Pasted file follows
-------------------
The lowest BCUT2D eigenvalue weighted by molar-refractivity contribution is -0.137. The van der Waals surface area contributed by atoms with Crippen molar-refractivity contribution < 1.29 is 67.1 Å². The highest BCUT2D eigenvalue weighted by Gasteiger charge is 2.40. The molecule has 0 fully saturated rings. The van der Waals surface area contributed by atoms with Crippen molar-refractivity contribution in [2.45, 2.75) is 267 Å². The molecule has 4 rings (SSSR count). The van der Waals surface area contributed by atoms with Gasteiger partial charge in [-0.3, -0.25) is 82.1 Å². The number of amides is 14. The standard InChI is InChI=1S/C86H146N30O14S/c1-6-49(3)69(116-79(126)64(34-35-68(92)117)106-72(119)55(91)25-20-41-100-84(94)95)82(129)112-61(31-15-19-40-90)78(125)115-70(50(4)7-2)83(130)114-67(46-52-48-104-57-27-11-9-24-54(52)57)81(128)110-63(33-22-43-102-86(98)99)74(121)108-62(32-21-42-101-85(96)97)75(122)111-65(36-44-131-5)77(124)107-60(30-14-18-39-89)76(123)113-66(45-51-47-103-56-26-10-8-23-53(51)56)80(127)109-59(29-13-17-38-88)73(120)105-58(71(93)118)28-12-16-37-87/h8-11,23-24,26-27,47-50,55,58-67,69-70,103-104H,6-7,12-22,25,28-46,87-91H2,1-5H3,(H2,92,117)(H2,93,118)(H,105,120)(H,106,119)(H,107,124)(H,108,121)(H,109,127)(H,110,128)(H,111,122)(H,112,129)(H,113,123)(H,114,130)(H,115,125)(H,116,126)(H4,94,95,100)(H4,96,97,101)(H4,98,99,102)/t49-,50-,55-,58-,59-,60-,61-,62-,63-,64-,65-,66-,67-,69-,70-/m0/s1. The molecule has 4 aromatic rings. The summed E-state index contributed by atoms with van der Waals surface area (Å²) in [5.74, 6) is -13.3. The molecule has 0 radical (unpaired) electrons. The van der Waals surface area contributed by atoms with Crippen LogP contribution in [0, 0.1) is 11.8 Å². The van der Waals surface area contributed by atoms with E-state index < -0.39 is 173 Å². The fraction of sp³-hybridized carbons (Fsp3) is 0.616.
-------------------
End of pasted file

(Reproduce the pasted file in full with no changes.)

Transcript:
The lowest BCUT2D eigenvalue weighted by molar-refractivity contribution is -0.137. The van der Waals surface area contributed by atoms with Crippen molar-refractivity contribution < 1.29 is 67.1 Å². The highest BCUT2D eigenvalue weighted by Gasteiger charge is 2.40. The molecule has 0 fully saturated rings. The van der Waals surface area contributed by atoms with Crippen molar-refractivity contribution in [2.45, 2.75) is 267 Å². The molecule has 4 rings (SSSR count). The van der Waals surface area contributed by atoms with Gasteiger partial charge in [-0.3, -0.25) is 82.1 Å². The number of amides is 14. The standard InChI is InChI=1S/C86H146N30O14S/c1-6-49(3)69(116-79(126)64(34-35-68(92)117)106-72(119)55(91)25-20-41-100-84(94)95)82(129)112-61(31-15-19-40-90)78(125)115-70(50(4)7-2)83(130)114-67(46-52-48-104-57-27-11-9-24-54(52)57)81(128)110-63(33-22-43-102-86(98)99)74(121)108-62(32-21-42-101-85(96)97)75(122)111-65(36-44-131-5)77(124)107-60(30-14-18-39-89)76(123)113-66(45-51-47-103-56-26-10-8-23-53(51)56)80(127)109-59(29-13-17-38-88)73(120)105-58(71(93)118)28-12-16-37-87/h8-11,23-24,26-27,47-50,55,58-67,69-70,103-104H,6-7,12-22,25,28-46,87-91H2,1-5H3,(H2,92,117)(H2,93,118)(H,105,120)(H,106,119)(H,107,124)(H,108,121)(H,109,127)(H,110,128)(H,111,122)(H,112,129)(H,113,123)(H,114,130)(H,115,125)(H,116,126)(H4,94,95,100)(H4,96,97,101)(H4,98,99,102)/t49-,50-,55-,58-,59-,60-,61-,62-,63-,64-,65-,66-,67-,69-,70-/m0/s1. The molecule has 4 aromatic rings. The summed E-state index contributed by atoms with van der Waals surface area (Å²) in [5.74, 6) is -13.3. The molecule has 0 radical (unpaired) electrons. The van der Waals surface area contributed by atoms with Crippen LogP contribution in [0, 0.1) is 11.8 Å². The van der Waals surface area contributed by atoms with E-state index < -0.39 is 173 Å². The fraction of sp³-hybridized carbons (Fsp3) is 0.616.